Brand Dig: Pepsi, New Balance and Facebook battle fake news
In this blog series, researcher Harry Symington digs into the world of social media and discusses brands, news, trends and examples that have made the digital headlines.
This week, Harry looks at the hairy issue of fake news, with Pepsi and New Balance being the latest brands to suffer backlash from the spread of false information. Facebook has come under increasing criticism as a platform where fake news can thrive – so how is Mark Zuckerberg resolving the issue?
Pepsi becomes the victim of blatant fabrication
It was recently announced that the Oxford Dictionaries Word of the Year 2016 is “post-truth”. While it’s likely a reference to the rhetoric used by politicians throughout the Brexit and Trump campaigns, it seems social media users have an appetite for bending the truth too. Most recently, comments from the PepsiCo CEO about the US election were repackaged as an attack on the president-elect. But it wasn’t just the brand’s image that was at stake, the company’s stock price fell on the day the fake news spread through Twitter, Facebook and YouTube.
In an interview at the New York Times Dealbook Conference, PepsiCo CEO Indra Nooyi said, “I think we should mourn, for those of us who supported the other side.” But she also added, “we have to come together and life has to go on” and even congratulated Trump on his victory. But the Conservative Treehouse blog falsely quoted Nooyi with the sensationalist headline: “Massive Stewardship Fail – PepsiCo CEO Tells Trump Supporters to Take Their Business Elsewhere.” Fake new sites jumped on the fictitious quote, with people threatening to boycott all of Pepsi’s brands using the hashtags #boycottPepsi and #Pepsiboycott.
So how damaging can fake news like this be? Pepsi’s stock price fell 3.75% on the day of Nooyi’s interview and for the rest of November it has decreased by 5.21%. If it’s not confronted quickly, fake news can really hurt a brand financially. And while social media and PR experts have been offering suggestions on how to respond – from flooding the media with positive stories, to encouraging every employee to be a brand messenger – there’s really no playbook on how to tackle fake news.
New Balance is caught between two warring sides
When a brand goes viral it’s often through a piece of content that communicates a message – or part of one – that the company wants to tell. The key is that there’s an element of control. But in reality, brands – just like people – put content out there and can only hope it’s received in the way it was intended. That means there’s plenty of room for misunderstanding. But what about when the internet takes a brand’s message out of context, and that goes viral? Then there’s no semblance of control and it can be catastrophic for the brand. New Balance knows this all too well after recently being declared the “official shoes of white people”.
In the wake of the deeply divisive US presidential elections, brands were wise to keep out. But New Balance was accidentally drawn in. Anti-Trump websites mis-quoted a New Balance spokesperson saying Obama had let them down and with Trump “things are going to move in the right direction”. While the spokesperson was referring to the Trans-Pacific Partnership only, the internet seized the quote and repackaged the message: New Balance offers a wholesale endorsement of the Trump revolution. It led to alt-right groups praising it as a brand for white Americans, while anti-Trump groups burning their New Balance shoes and sharing the ritual online.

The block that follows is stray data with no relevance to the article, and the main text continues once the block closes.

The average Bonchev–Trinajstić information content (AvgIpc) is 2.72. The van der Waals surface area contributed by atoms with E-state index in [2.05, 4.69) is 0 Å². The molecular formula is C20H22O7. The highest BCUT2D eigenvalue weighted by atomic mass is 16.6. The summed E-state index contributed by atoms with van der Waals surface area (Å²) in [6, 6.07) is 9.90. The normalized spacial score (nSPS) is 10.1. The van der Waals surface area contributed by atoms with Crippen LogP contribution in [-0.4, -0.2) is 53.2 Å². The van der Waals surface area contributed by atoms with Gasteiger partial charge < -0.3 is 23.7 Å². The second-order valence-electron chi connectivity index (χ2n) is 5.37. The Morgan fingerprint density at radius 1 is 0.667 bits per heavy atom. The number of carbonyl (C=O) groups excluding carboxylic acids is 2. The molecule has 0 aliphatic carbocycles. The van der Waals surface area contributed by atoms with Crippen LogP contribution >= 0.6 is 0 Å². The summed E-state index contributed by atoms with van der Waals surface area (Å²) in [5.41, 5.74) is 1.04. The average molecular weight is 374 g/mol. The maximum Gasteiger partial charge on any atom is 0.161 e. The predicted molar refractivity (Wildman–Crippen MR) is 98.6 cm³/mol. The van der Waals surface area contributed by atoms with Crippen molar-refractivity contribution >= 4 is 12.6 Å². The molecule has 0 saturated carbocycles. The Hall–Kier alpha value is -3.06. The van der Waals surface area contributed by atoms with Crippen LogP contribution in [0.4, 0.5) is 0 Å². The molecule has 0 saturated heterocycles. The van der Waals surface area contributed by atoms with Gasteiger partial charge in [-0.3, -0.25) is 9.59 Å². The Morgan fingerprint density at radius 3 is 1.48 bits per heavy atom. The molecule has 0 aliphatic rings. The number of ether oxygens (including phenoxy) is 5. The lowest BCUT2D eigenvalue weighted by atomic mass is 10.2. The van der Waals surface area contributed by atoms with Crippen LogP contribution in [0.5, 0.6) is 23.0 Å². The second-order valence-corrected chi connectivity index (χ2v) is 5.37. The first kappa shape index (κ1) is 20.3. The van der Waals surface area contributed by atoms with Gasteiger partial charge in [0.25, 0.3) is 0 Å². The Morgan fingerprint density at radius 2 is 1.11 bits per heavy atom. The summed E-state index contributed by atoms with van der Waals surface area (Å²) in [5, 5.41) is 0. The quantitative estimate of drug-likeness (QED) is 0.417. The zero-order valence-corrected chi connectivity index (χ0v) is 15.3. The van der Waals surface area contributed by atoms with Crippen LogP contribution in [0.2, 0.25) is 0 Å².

In an effort to please everyone on all sides, New Balance released a message about humanity, community and local manufacturing. If anything it fuelled the fire on both sides. So eventually it did what no brand wanted to do after the election – it took a side. In a statement it called out bigotry, hate and racism. But it was arguably too late as the brand was already on boycott lists and its reputation will likely be affected. So whose job is it to ensure fake news like this doesn’t spread out of control?
Facebook grapples with truth and fiction
Naturally, Facebook has been showered in criticism for being the platform where these stories spread like digital wildfire. After acknowledging that it exists, Mark Zuckerberg offered reassurance that the social network has been “working on this problem for a long time”. But he was also right to point out that it’s a complex problem – “both technically and philosophically”.
But how big is the fake news phenomenon? And could it really have shaped the outcome of the US presidential elections?
According to a BuzzFeed report, before the election fake news actually outperformed real news from media organisations like The New York Times on Facebook. During the final critical months of the campaign, 20 top-performing false election articles generated more than 8.7 million shares, reactions and comments. In comparison, 20 best-performing election stories from 19 major news sites generated 7.3 million engagements.
The fact is these hyperbolic stories and conspiracies are as old the internet – buried within niche forums like Reddit and 4chan. But it’s only recently that they’ve surfaced on mainstream social media.
Yet is a “real news” filter on Facebook really the answer – if so, where’s the line between free speech and censorship? It would arguably be more dangerous if the largest social media network began curating the news for us – just like an Instagram user might only share select moments of their life with their followers cheap air max 90 premium em. The people consuming the content are never getting the full context.
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